The Iliad, by Homer

Way, way, way back in time, in the 8th century BC, the Iliad (sometimes referred to as the Song of Ilion or Song of Ilium) is an ancient Greek epic poem in dactylic hexameter, traditionally attributed to Homer. Set during the Trojan War, the ten-year siege of the city of Troy (Ilium) by a coalition of Greek states, it tells of the battles and events during the weeks of a quarrel between King Agamemnon and the warrior Achilles.

Although the story covers only a few weeks in the final year of the war, the Iliad mentions or alludes to many of the Greek legends about the siege; the earlier events, such as the gathering of warriors for the siege, the cause of the war, and related concerns tend to appear near the beginning. Then the epic narrative takes up events prophesied for the future, such as Achilles' looming death and the sack of Troy, prefigured and alluded to more and more vividly, so that when it reaches an end, the poem has told a more or less complete tale of the Trojan War.

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  • Pat M.

    Really interesting discussion. I learned a lot - thanks, everyone!

    July 7

  • Robert

    'Doing' The Iliad in one session is an impossible task...but we had a very good discussion. Brian did a good job of posing questions for us!

    July 6

  • Jan

    Unfortunately Homer and I did not get-together to trade tales. I signed up for 4 book groups in May and I definitely overestimated my reading appetite. The menu has been too big for me.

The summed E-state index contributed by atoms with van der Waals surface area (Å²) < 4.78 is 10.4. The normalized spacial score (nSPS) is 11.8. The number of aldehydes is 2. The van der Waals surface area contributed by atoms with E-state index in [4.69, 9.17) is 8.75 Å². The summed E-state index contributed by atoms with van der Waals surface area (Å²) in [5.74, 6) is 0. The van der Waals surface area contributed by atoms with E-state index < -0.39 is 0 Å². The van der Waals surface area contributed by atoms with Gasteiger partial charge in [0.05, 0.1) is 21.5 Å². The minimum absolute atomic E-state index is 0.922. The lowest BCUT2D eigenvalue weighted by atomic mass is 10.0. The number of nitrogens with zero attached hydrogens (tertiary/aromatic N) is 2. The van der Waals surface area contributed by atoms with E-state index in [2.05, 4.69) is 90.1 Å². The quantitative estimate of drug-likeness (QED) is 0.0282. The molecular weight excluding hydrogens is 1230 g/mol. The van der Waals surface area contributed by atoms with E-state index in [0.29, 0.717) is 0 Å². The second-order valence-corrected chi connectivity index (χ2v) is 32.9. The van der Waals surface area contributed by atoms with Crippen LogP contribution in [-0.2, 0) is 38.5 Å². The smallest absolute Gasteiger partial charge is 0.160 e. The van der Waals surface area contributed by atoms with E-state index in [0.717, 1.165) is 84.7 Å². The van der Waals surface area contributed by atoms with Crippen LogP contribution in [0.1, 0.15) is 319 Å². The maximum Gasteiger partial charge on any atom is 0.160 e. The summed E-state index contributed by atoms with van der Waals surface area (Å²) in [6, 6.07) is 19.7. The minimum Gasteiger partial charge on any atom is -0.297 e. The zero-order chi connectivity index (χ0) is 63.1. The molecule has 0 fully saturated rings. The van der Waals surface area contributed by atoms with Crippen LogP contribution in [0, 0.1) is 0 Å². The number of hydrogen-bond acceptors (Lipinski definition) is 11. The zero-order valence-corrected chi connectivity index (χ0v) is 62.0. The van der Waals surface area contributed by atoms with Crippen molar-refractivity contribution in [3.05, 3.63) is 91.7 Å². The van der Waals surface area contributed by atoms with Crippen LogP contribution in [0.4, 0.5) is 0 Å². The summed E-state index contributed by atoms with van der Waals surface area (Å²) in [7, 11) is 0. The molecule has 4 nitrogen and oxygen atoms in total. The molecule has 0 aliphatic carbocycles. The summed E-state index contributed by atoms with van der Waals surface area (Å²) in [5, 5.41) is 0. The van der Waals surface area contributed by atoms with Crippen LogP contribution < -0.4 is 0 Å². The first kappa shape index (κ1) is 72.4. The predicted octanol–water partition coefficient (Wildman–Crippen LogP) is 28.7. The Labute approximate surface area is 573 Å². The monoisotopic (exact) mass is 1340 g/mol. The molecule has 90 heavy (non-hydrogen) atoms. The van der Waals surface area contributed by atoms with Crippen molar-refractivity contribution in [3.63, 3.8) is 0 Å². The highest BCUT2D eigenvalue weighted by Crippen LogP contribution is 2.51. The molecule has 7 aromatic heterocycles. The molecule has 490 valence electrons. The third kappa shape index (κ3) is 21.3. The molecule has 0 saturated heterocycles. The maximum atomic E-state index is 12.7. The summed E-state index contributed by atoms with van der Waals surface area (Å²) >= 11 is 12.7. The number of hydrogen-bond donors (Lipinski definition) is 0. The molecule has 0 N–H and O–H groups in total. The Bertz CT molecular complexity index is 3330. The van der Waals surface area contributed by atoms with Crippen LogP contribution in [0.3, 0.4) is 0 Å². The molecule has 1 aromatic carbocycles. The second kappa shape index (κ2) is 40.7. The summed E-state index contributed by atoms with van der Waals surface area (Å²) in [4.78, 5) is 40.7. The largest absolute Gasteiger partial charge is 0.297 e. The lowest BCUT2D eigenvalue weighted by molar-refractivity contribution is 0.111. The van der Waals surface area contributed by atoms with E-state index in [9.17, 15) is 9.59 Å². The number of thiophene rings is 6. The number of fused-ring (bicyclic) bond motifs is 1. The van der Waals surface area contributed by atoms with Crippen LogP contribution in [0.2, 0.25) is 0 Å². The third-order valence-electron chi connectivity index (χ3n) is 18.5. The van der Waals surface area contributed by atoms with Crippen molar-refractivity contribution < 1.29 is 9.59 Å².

July 4

  • Helen S

    I'd recommend Reiu if you're interested in a prose translation.­

    Can't seem to locate my copy, but pretty sure I've got Lattimore or Fagles on Kindle somewhere. . .

    July 2

  • Robert

    Another recommendation on a translation: Stanley Lombardo's. Find it here:­

    June 24

  • Robert

    Used to be, only Greek scholars translated the Iliad. Now 'amateurs' translate or do adaptations, too, so there are dozens and dozens of versions out there. Many swear by Robert Fagles, Richmond Lattimore, Stanley Lombardo, etc.; I'm partial to Robert Fitzgerald's version--maybe because he was an accomplished poet himself, and has described how he learned the subtleties of Greek as he translated. Bottom line: they're all good, because Homer is good!

    May 26

    • Rebecca

      I'm not a translator, but I find that Fagles is my preferred translation, he plays with words brilliantly... but Lattimore's is a little more accessible to the non-literary minded person :)

      1 · June 3

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